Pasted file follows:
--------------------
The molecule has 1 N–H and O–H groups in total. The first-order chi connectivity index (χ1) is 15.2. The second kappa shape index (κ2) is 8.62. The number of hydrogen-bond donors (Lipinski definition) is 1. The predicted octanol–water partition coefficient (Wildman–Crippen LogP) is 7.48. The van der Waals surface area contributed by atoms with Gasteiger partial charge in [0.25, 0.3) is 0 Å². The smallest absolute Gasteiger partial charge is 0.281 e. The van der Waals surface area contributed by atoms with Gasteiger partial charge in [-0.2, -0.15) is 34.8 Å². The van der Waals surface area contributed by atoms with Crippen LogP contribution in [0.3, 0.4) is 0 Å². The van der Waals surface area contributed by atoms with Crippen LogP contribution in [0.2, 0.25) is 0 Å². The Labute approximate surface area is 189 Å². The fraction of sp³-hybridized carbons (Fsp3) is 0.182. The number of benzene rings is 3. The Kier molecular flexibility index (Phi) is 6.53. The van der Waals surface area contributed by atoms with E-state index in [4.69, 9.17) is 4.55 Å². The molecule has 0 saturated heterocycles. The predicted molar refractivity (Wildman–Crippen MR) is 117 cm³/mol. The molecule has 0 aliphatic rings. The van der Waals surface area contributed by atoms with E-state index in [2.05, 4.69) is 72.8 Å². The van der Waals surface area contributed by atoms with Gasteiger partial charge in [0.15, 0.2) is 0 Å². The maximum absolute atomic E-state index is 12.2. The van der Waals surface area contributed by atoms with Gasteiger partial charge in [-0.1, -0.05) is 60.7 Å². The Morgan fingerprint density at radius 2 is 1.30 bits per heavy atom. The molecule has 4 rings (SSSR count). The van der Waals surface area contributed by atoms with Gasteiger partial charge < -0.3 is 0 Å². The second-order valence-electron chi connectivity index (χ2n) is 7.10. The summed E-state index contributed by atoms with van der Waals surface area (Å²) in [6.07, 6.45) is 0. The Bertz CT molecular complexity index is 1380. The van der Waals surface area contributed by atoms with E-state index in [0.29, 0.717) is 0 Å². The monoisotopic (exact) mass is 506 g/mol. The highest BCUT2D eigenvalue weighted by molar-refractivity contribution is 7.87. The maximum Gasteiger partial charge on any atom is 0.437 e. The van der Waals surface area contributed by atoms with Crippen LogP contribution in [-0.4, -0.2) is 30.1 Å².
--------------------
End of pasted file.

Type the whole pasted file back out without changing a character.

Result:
The molecule has 1 N–H and O–H groups in total. The first-order chi connectivity index (χ1) is 15.2. The second kappa shape index (κ2) is 8.62. The number of hydrogen-bond donors (Lipinski definition) is 1. The predicted octanol–water partition coefficient (Wildman–Crippen LogP) is 7.48. The van der Waals surface area contributed by atoms with Gasteiger partial charge in [0.25, 0.3) is 0 Å². The smallest absolute Gasteiger partial charge is 0.281 e. The van der Waals surface area contributed by atoms with Gasteiger partial charge in [-0.2, -0.15) is 34.8 Å². The van der Waals surface area contributed by atoms with Crippen LogP contribution in [0.3, 0.4) is 0 Å². The van der Waals surface area contributed by atoms with Crippen LogP contribution in [0.2, 0.25) is 0 Å². The Labute approximate surface area is 189 Å². The fraction of sp³-hybridized carbons (Fsp3) is 0.182. The number of benzene rings is 3. The Kier molecular flexibility index (Phi) is 6.53. The van der Waals surface area contributed by atoms with E-state index in [4.69, 9.17) is 4.55 Å². The molecule has 0 saturated heterocycles. The predicted molar refractivity (Wildman–Crippen MR) is 117 cm³/mol. The molecule has 0 aliphatic rings. The van der Waals surface area contributed by atoms with E-state index in [2.05, 4.69) is 72.8 Å². The van der Waals surface area contributed by atoms with Gasteiger partial charge in [0.15, 0.2) is 0 Å². The maximum absolute atomic E-state index is 12.2. The van der Waals surface area contributed by atoms with Gasteiger partial charge in [-0.1, -0.05) is 60.7 Å². The Morgan fingerprint density at radius 2 is 1.30 bits per heavy atom. The molecule has 4 rings (SSSR count). The van der Waals surface area contributed by atoms with Gasteiger partial charge < -0.3 is 0 Å². The second-order valence-electron chi connectivity index (χ2n) is 7.10. The summed E-state index contributed by atoms with van der Waals surface area (Å²) in [6.07, 6.45) is 0. The Bertz CT molecular complexity index is 1380. The van der Waals surface area contributed by atoms with E-state index in [0.29, 0.717) is 0 Å². The monoisotopic (exact) mass is 506 g/mol. The highest BCUT2D eigenvalue weighted by molar-refractivity contribution is 7.87. The maximum Gasteiger partial charge on any atom is 0.437 e. The van der Waals surface area contributed by atoms with Crippen LogP contribution in [-0.4, -0.2) is 30.1 Å².